How do they do it? I believe they do it through a management style which I call “detached ownership”. My argument is that the monks have perfected a management style based on complete ownership and total detachment. Now, this sounds paradoxical but let me explain with a few examples.
To start with, its founding principles are non-dogmatic. Its patron saint is Ramakrishna Paramhansa, a 19th century Bengali mystic, who tried every path to find religious truth, or God, if you will—from the esoteric tantrism and sublime Vedanta philosophies of Hinduism to Christianity. The answer he said was joto mot, toto poth (as many religions there are, that many are the paths to god). The non-dogmatic approach of Paramhansa meant that his greatest pupil, Narendranath Dutta (who later became Swami Vivekananda) received, in a sense, the freedom to comparatively analyse his ‘competitors’ so to speak early on.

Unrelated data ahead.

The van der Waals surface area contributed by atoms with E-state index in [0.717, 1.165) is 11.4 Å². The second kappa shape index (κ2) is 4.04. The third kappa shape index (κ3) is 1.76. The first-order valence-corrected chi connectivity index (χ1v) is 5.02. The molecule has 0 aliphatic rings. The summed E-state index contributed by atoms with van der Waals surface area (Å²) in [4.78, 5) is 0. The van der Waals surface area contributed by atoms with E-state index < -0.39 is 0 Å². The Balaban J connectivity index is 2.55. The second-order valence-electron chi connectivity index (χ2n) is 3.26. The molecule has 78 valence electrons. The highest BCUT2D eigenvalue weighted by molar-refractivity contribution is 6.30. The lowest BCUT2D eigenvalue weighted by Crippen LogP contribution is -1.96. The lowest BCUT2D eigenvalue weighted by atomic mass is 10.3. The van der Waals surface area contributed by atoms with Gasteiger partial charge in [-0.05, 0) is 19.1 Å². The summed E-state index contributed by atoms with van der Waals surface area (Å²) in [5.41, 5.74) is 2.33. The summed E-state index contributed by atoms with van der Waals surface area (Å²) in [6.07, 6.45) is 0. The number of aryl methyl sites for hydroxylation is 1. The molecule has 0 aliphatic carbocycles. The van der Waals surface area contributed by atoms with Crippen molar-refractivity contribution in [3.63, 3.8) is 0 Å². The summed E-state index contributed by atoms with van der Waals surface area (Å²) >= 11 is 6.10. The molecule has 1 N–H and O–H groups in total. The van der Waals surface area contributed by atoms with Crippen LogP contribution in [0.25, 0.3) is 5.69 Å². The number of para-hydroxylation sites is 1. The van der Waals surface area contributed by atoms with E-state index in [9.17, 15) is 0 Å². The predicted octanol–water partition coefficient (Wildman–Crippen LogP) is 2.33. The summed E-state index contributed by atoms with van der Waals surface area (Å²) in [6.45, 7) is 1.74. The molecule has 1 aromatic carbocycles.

Paramhansa’s detachment to sectarian dogma meant that Vivekananda could not only pursue the philosophical tradition in Hinduism but expand his enquiry to anything else he saw fit. There was a deep and abiding ownership of the teachings of Paramhansa in Vivekananda, but he could truly remain devoted to it all his life because it allowed a detached sense of freedom and kept his imagination unfettered.
To illustrate how important this detached ownership model could be, let me correlate this with the example of the stupendous success and then failure of BlackBerry. BlackBerry reigned supreme when it had monopoly on a ‘sectarian’ model, but its focus and devotion was too narrow, and it could not comprehend things outside its sectarian idea of mobile telephony. It could not innovate fast enough because some ideas were just beyond its template. Its imagination was shackled to what it knew best.